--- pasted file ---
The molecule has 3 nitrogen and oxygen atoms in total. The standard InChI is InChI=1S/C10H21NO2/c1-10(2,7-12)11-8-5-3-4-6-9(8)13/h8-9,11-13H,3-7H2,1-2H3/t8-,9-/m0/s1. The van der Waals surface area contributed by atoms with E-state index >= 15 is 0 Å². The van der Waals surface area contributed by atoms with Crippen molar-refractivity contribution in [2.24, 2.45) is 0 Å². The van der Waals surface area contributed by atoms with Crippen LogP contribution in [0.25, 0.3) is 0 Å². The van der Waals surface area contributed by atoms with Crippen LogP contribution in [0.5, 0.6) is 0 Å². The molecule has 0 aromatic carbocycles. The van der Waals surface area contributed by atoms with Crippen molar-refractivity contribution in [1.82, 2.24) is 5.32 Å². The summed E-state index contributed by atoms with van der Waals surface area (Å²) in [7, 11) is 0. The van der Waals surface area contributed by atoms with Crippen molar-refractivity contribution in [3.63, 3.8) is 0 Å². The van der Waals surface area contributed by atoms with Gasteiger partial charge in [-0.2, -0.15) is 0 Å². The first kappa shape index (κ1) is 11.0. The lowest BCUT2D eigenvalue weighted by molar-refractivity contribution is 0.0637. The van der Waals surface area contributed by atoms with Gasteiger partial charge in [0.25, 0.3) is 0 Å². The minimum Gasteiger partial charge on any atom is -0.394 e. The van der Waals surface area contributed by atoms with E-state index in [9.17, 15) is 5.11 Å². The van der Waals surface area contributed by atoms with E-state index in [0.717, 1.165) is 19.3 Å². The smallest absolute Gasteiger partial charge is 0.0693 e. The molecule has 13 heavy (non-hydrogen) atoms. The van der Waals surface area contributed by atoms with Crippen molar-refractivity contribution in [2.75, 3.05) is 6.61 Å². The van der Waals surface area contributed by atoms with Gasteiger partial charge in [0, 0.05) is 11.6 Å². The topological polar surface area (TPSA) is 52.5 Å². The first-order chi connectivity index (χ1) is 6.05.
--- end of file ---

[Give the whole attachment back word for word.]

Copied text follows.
The molecule has 3 nitrogen and oxygen atoms in total. The standard InChI is InChI=1S/C10H21NO2/c1-10(2,7-12)11-8-5-3-4-6-9(8)13/h8-9,11-13H,3-7H2,1-2H3/t8-,9-/m0/s1. The van der Waals surface area contributed by atoms with E-state index >= 15 is 0 Å². The van der Waals surface area contributed by atoms with Crippen molar-refractivity contribution in [2.24, 2.45) is 0 Å². The van der Waals surface area contributed by atoms with Crippen LogP contribution in [0.25, 0.3) is 0 Å². The van der Waals surface area contributed by atoms with Crippen LogP contribution in [0.5, 0.6) is 0 Å². The molecule has 0 aromatic carbocycles. The van der Waals surface area contributed by atoms with Crippen molar-refractivity contribution in [1.82, 2.24) is 5.32 Å². The summed E-state index contributed by atoms with van der Waals surface area (Å²) in [7, 11) is 0. The van der Waals surface area contributed by atoms with Crippen molar-refractivity contribution in [3.63, 3.8) is 0 Å². The van der Waals surface area contributed by atoms with Gasteiger partial charge in [-0.2, -0.15) is 0 Å². The first kappa shape index (κ1) is 11.0. The lowest BCUT2D eigenvalue weighted by molar-refractivity contribution is 0.0637. The van der Waals surface area contributed by atoms with Gasteiger partial charge in [0.25, 0.3) is 0 Å². The minimum Gasteiger partial charge on any atom is -0.394 e. The van der Waals surface area contributed by atoms with E-state index in [9.17, 15) is 5.11 Å². The van der Waals surface area contributed by atoms with E-state index in [0.717, 1.165) is 19.3 Å². The smallest absolute Gasteiger partial charge is 0.0693 e. The molecule has 13 heavy (non-hydrogen) atoms. The van der Waals surface area contributed by atoms with Crippen molar-refractivity contribution in [2.75, 3.05) is 6.61 Å². The van der Waals surface area contributed by atoms with Gasteiger partial charge in [0, 0.05) is 11.6 Å². The topological polar surface area (TPSA) is 52.5 Å². The first-order chi connectivity index (χ1) is 6.05.